Banks stocks rebounded on Friday as investors looked past the debacle of hedge fund Long-Term Capital Management toward the prospect of an interest rate cut on Tuesday.

Analysts asserted that the market slide set off by the government- engineered bailout of Long-Term Capital had unfairly tarred bank stocks and created buying opportunities.

"The market took down innocent bystanders" on Thursday, said David S. Berry, research director at Keefe Bruyette & Woods Inc.

But by midday Friday, banks stocks were on the upswing as investors took comfort from $3.5 billion infusion of funds into Long-Term Capital by 14 commercial banks, a move orchestrated by the Federal Reserve Bank of New York.

Even more of a factor was the growing confidence of market players in the likelihood of a rate cut on Tuesday, when the Federal Reserve's policymaking Open Market Committee meets in Washington.

By the end of the day the Standard & Poor's bank index rose 0.06%, while the Dow Jones industrial average climbed 0.33%. The Nasdaq bank index rose 0.62% and the S&P 500 jumped 0.19%.

Some of the biggest gainers were BankAmerica Corp., up $2.6875, to $62.6875, and Wachovia Corp. up $1, to $87.87.

Shares of Unionbancal Corp., which is mostly owned by Bank of Tokyo- Mitsubishi, rose 8.81% on speculation that U.S. Bancorp would buy the company at $100 a share. Unionbancal's shares rose $6.875, to $84.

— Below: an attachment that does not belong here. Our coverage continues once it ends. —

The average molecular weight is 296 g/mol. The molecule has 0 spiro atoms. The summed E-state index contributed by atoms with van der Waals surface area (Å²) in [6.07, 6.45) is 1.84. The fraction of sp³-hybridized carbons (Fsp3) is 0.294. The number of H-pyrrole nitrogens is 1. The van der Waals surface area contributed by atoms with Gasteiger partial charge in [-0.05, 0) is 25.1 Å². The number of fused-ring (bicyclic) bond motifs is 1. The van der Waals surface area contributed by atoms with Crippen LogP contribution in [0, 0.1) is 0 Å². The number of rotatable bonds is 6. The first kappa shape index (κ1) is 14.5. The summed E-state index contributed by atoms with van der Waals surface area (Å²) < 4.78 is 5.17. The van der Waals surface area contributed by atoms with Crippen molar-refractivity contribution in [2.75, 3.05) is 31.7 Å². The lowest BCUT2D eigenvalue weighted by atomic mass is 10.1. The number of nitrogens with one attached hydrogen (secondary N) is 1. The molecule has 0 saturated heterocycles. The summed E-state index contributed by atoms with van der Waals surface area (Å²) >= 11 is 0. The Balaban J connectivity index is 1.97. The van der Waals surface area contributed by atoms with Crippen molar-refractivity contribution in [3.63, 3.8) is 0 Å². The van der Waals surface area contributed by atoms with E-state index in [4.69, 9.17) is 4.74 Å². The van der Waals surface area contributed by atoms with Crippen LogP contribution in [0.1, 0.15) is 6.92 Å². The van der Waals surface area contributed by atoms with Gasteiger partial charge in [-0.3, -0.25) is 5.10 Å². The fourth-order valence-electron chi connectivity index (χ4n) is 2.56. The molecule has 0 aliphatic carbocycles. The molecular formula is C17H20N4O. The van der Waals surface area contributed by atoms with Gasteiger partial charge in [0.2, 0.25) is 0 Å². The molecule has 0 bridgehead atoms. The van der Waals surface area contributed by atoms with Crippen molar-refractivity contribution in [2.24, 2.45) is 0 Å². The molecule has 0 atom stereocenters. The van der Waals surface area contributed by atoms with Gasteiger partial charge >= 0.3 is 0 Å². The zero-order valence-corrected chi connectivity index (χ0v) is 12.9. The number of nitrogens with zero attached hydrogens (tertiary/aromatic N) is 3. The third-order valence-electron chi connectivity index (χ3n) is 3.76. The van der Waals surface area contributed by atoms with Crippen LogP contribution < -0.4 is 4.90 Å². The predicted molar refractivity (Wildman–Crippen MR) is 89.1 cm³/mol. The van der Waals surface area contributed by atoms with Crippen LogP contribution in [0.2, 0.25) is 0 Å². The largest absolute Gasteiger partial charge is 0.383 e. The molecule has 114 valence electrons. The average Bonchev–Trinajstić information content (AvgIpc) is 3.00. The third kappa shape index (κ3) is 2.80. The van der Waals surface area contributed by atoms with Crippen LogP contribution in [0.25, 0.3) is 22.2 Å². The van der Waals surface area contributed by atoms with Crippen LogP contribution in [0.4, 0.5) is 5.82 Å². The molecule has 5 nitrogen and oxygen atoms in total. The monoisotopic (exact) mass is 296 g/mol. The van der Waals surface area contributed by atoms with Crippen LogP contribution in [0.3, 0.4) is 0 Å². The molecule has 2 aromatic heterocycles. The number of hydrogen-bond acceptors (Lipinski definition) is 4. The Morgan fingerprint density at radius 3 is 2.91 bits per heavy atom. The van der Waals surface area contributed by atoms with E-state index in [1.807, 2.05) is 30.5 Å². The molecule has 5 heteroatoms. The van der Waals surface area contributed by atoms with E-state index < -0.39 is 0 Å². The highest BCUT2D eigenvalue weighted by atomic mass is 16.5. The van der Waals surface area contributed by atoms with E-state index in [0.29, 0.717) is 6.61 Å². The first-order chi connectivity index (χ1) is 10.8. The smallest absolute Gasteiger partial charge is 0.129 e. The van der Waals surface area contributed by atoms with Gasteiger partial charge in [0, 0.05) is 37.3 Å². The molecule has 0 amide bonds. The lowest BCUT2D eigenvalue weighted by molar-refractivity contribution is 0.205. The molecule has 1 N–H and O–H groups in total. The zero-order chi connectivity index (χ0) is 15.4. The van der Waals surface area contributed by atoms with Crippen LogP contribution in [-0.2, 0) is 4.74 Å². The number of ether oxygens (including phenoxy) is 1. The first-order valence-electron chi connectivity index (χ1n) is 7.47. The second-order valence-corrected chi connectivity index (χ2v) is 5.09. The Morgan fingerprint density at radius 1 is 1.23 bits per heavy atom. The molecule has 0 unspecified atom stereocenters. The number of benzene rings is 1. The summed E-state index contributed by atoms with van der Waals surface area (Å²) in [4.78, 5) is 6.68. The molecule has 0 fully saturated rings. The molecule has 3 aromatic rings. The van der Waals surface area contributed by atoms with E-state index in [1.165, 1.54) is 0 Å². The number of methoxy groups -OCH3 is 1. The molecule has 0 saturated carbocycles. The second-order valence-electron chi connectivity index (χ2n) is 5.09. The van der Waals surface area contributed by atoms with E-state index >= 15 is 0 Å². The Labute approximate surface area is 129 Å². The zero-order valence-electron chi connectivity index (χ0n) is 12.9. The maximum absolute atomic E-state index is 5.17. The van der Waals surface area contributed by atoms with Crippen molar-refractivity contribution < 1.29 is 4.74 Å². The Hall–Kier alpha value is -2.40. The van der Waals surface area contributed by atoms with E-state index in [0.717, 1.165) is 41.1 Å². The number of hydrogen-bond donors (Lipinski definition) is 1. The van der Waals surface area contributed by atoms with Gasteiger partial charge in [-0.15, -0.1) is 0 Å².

"I do not doubt that there will be other hedge fund failures," Mr. Berry said. "And the banks will have losses, but the aggregate amount of those losses will not be very large."

Banking industry analyst Sean J. Ryan of Bear, Stearns & Co. said volatility is likely to continue in the market, but he maintained that buying opportunities persist for names such as Suntrust Banks and Regions Financial.

These companies "were able to prosper through the last recession, thanks to favorable geography and conservative credit cultures that remain intact today," Mr. Ryan said. Though not predicting a recession, he said these banks "should have among the least problems if a recession, in fact, occurs."

As Mr. Ryan sees it, regional banks in general are likely to sport strong third-quarter earnings, because they are relatively insulated from global tumult. "There is also a likelihood of a interest rate cut, which will have a modest financial impact on banks, but will have a pronounced psychological impact," he said.

Mr. Berry said third-quarter earnings for regional banks are likely to come in on target. However, he pointed out that Keefe slashed earnings estimates for six major banks in the last three weeks, because of direct losses to Russia, loans to hedge funds, volatile trading markets, and slowing earnings in underwriting and other equity businesses.

The six banks were BankAmerica Corp., (before its merger with NationsBank Corp. was complete), Bankers Trust, Chase Manhattan Bank, Citicorp, J.P. Morgan & Co., and Republic New York Corp.

Meanwhile, North Carolina's Bank of Granite Corp. stock fell more than 6.58% Friday after the company announced that it suffered a credit loss which will impact its third-quarter earnings.

Bank of Granite stock declined $2, to $28.375.

"It is not a big deal. We continue to have great confidence in our loan portfolio," said chairman and CEO John A. Forlines Jr. "We just had one bad apple, and we had to get rid of it." The loss breaks the company's 62- quarter streak of earnings gains. Three years ago billionaire investor Warren Buffett called the company "the best little bank in America."

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